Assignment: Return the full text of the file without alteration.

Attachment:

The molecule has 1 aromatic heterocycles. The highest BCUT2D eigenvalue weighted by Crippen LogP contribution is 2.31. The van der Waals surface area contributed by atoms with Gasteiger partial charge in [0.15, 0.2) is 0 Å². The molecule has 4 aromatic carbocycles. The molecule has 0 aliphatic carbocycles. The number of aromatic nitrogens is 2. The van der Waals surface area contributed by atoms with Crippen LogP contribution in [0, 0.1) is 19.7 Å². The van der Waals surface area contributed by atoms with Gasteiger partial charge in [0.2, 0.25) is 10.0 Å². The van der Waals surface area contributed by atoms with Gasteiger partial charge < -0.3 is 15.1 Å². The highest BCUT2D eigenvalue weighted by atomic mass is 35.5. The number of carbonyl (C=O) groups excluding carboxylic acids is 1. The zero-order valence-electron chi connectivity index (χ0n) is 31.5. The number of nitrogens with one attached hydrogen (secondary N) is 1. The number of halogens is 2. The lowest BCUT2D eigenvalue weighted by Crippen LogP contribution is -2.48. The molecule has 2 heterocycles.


The molecule has 1 aromatic heterocycles. The highest BCUT2D eigenvalue weighted by Crippen LogP contribution is 2.31. The van der Waals surface area contributed by atoms with Gasteiger partial charge in [0.15, 0.2) is 0 Å². The molecule has 4 aromatic carbocycles. The molecule has 0 aliphatic carbocycles. The number of aromatic nitrogens is 2. The van der Waals surface area contributed by atoms with Crippen LogP contribution in [0, 0.1) is 19.7 Å². The van der Waals surface area contributed by atoms with Gasteiger partial charge in [0.2, 0.25) is 10.0 Å². The van der Waals surface area contributed by atoms with Gasteiger partial charge < -0.3 is 15.1 Å². The highest BCUT2D eigenvalue weighted by atomic mass is 35.5. The number of carbonyl (C=O) groups excluding carboxylic acids is 1. The zero-order valence-electron chi connectivity index (χ0n) is 31.5. The number of nitrogens with one attached hydrogen (secondary N) is 1. The number of halogens is 2. The lowest BCUT2D eigenvalue weighted by Crippen LogP contribution is -2.48. The molecule has 2 heterocycles.